I was going to title this “What I Will Do Differently Next Time”. Or something like that. But even that seemed a little too pretentious for what I want to say.
Don’t worry, this one will hopefully be short :) Just a few things on my mind that I have debated whether to share. I will try to condense my thoughts into their simplest forms — little to no back story, disclaimers, or explanations. Just my thoughts from where I stand as a first-time mom of a 7 month old baby.
So, a list!
1. Since having a baby, I am eternally skeptical of anything that any mom, or expert, or anyone, says is “the key” to getting your baby to do whatever.
2. I laugh at some of the judgmental thoughts I had towards other moms about their parenting decisions before becoming a mom.
3. In the same vein… humility. Oh my. So much humility has been needed.
4. I want to be much more focused on enjoying and staying connected with my next baby (whenever that may be) over getting them on a schedule or stressing out about them sleeping through the night and all that fun stuff, especially in the first three months. At least in Arden’s case, things changed with that when he turned four months anyway. Except for sleeping through the night…but I can’t take any credit for that one. Once we get his nights and days in order, that boy loved to sleep at night at an early age and I at least had enough sense in me to know not to wake him up!
5. I’ve had to make lots of decisions in mothering a baby, as all moms have to do. Even when I thought I was just trying to follow a system or following a friend’s advice, I was making conscious decisions to go with something someone else said even when it went against my feelings or instincts. It has been tempting to blame different problems that came up on a book I read or someone else’s advice. We are all just doing our best and sharing what has worked. I have the power to make the decision to sift through the books and the expert advice and the random blogger’s no-fail method and even my closest, most trusted friend’s advice and decide what is going to work for me and my baby.
6. It has been so helpful to have Joey in that said process of sifting through it all and figuring it out. So many times Joey has had just the words I needed to hear about how to handle a situation. He hasn’t read all the sources I have so it has been tempting to think, Well, he doesn’t know how to sleep-train a baby or what-have-you, but he knows Arden almost or just as well as I do. And he has definitely had more of a level head in this whole process…but I’m chalking that up to hormones ;).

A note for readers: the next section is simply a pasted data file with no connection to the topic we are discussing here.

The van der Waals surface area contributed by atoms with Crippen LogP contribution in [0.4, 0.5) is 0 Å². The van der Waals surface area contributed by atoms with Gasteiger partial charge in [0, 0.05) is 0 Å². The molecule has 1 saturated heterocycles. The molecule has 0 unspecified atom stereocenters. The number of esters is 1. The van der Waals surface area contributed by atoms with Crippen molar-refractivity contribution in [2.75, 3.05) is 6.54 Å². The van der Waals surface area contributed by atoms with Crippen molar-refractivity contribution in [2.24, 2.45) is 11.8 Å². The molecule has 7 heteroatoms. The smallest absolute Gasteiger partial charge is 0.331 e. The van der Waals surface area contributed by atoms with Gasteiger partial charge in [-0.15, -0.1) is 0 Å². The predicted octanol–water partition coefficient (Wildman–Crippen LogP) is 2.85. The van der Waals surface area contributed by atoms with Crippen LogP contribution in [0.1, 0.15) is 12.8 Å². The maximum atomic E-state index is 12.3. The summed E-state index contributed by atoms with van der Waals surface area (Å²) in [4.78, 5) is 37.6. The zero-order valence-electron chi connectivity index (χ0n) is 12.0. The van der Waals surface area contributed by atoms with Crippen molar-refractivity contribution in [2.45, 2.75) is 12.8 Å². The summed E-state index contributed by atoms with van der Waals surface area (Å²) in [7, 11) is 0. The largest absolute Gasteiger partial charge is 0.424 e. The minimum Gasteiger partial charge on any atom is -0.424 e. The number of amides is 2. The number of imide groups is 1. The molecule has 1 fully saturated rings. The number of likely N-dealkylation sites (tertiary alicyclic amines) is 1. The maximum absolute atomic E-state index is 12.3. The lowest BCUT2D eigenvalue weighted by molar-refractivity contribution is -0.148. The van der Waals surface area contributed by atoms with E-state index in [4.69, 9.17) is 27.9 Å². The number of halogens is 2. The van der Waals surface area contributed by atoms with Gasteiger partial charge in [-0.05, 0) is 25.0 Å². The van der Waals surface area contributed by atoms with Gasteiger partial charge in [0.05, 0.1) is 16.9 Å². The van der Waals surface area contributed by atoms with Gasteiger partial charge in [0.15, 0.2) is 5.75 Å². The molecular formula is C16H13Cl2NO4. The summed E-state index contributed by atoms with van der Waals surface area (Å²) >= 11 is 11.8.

7. In the end, what has mattered has been me and Arden being happy and connected. In the hardest times a few months ago I, in some ways, sacrificed some of that joy and connected-ness for the sake of him doing things the way the book says it should be, a friend thinks should happen, or simply how I want him to. Hindsight says that me trying to get him to take longer naps was not worth days upon days upon days upon days of him crying and screaming and me crying and going insane. And guess what. He still ain’t taking longer, “normal” naps regularly (according to what “they” say it should be). But ya know… letting that go has brought me more joy and relief and, in turn, I can tell that he is in general happier and we are more connected.
8. Which brings me to this. I’ve said it once, and I’ll say it again. A happy mom is a happy baby.
9. I’m going to talk to my future self for a second: Molly, always keep the end goal in mind. For example. Labor: end goal is healthy baby in my arms. Newborn stage: end goal is baby gets the food, rest, and love he needs. I don’t think I need to elaborate on these.
10. I’m learning to not take myself so seriously. Talking to my mom was so helpful this past week as I listened to how simply and gracefully she approached motherhood (though as she admitted things were a little chaotic. What else do you expect out of having three small children running around?). One thing that she said that will stick with me for a while is her answer to my question of things she learned in that season of mothering small children, and how she got through it all. She basically said at some point in her answer that she just enjoyed it and did what she had to do. It was just life. And she didn’t have Pinterest or Facebook or blogs to remind her of all the things she wasn’t doing/things she was doing wrong. Yup. There it is…
11. Motherhood is the wildest adventure I have ever been on.
Here’s to knowing nothing of what I’m doing and learning the most valuable lessons along the way :).
And here’s to you, whoever is reading (mostly family). Thank you for being an amazing encouragement to me in this journey and for allowing me to use this space to process all my crazy thoughts and sort through my crazy, ever-changing emotions (yeah, that… even I was not prepared for that…). I will be glad later on that I took the time to write these posts.